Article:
IN March 2020 when the then Taoiseach Leo Varadkar announced that Ireland was going into lockdown it felt like a scene from a Will Smith movie. I remember feeling scared and anxious, the fear of the unknown was terrifying. I was worried about family members, friends and myself.

I was diagnosed with an Autoimmune Disease at the beginning of 2020 and the medication I was (and still am) taking suppresses my immune system leaving me feeling extremely vulnerable. 

Leaving the house to go to the corner shop felt like a scene from Mission Impossible. If I spotted someone in the distance coming towards me, I would quickly scramble onto the road to avoid them. I washed and sanitised the hands off myself. I scrubbed and cleaned every corner of my home. I washed the packaging on things I bought while doing the weekly shop, then the doomscrolling began. (Doomscrolling: the act of consuming a large quantity of negative online news at once.)

I was addicted, I would spend my days scrolling through my Twitter feed, then switching to Facebook, then reading Covid related articles online, I would never miss an Executive briefing and I absolutely put people’s heads away with the latest Covid statistics. 

I noticed I became very irritable, I would snap over the slightest thing. I couldn’t understand it myself – and then the tears began. It was at this point I decided that enough was enough, I knew my mental health was deteriorating and I also know I was largely to blame for it.

Before Covid I filled my days with work and the gym. I also always made sure I was doing some sort of educational course on the side as well, for some unknown reason I always had to keep myself busy. So, when I went from never having a second to myself to having all the time in the world I completely crashed. 

The hour would feel like ten minutes and it was so relaxed it felt completely natural to open-up. My counsellor was amazing, she never once made me feel silly for being a neurotic mess, she listened, she understood, she got it.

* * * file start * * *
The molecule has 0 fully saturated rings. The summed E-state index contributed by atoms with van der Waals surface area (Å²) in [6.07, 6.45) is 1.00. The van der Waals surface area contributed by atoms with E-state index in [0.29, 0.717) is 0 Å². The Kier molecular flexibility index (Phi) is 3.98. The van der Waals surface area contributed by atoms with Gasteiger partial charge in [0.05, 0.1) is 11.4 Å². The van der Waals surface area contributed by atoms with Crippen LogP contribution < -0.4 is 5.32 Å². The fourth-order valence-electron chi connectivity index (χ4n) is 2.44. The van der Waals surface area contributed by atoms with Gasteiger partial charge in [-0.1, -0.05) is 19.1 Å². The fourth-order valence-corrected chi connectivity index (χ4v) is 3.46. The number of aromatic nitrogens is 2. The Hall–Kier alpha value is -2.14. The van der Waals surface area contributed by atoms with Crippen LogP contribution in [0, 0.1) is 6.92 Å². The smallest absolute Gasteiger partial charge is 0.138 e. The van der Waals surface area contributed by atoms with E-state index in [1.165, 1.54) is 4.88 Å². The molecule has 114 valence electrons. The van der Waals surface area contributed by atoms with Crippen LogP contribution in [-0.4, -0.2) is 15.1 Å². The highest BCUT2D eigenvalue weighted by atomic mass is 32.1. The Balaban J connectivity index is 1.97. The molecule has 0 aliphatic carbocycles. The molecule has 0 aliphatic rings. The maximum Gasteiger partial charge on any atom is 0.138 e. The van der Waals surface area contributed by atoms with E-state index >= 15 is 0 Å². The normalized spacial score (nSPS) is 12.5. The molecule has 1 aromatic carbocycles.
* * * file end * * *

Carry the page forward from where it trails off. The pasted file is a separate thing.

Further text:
We’ve all had this fantasy at one time or another of not having to go to work, but when it’s taken away from you, you really miss it. There was nowhere to go and nothing to do. I made the effort for the first week or so: I got up at my normal time, got washed, dressed and even put my make-up on. That routine quickly faded and soon I was the pyjama queen of West Belfast!


Every day felt like Saturday and it got tiresome very quickly. The highlight of my week was going for a drive to Tesco in Crumlin, but for someone who already suffered from anxiety pre-Covid, seeing people queuing up outside shops and trying to follow a one-way system round the supermarket stressed me out like never before. I could almost tolerate it until it was time to pay for the shopping. Fear and panic would set in, my mind would be racing, freaking out, wondering if I was in the right queue, did I bunk anyone? Am I two metres away from people? I would leave the supermarket shaking like a leaf and on one or two occasions I left in tears. It was at this point when I realised I wasn’t enjoying life at all, I needed help and I knew it.

Through my GP I was put in touch with the Falls Women’s Centre. A counsellor called Mary contacted me by phone and we embarked on a six-week period of Cognitive Behavioural Therapy (CBT).

Initially, I was nervous, but after that first phone call I genuinely began to look forward to my Tuesday morning CBT sessions.We talked about everything. I’m a very organised and regimented kind of person, I thrive with routine, I absolutely need routine and structure.


I couldn’t fathom how I was going to speak to a complete stranger, with no particular subject in mind for an hour a week.  I need not have worried, once I started I couldn’t shut up! We talked about everything, things I didn’t even know were bothering me.

The hour would feel like ten minutes and it was so relaxed it felt completely natural to open-up. My counsellor was amazing, she never once made me feel silly for being a neurotic mess, she listened, she understood, she got it. 

Mary taught me the value and importance of self-care, something I always found to be a bit indulgent to be honest. She made it clear from the get-go that Tuesday was “Brónach Day”. I wasn’t supposed to do any mundane tasks like cooking or cleaning and believe me, that suited me fine!

So every Tuesday for six weeks, I stayed in bed until 9am, then I had my CBT session, after that I would spend the day lazing about watching my favourite films or TV shows, reading books and taking a long bubble bath after a lovely walk – God I loved those Tuesdays. The old cliché is true, you cannot pour from an empty cup. These days I make self-care a priority, and I’ve learned that self-care is not selfish or an indulgence, it’s a necessity.

I can honestly say that I felt quite emotional when my CBT came to an end, but Mary gave me the tools to cope and taught me techniques to put in place when I felt myself slipping. I cannot recommend CBT highly enough, it was the best thing to come out of this pandemic for me (that and Tiger King on Netflix!)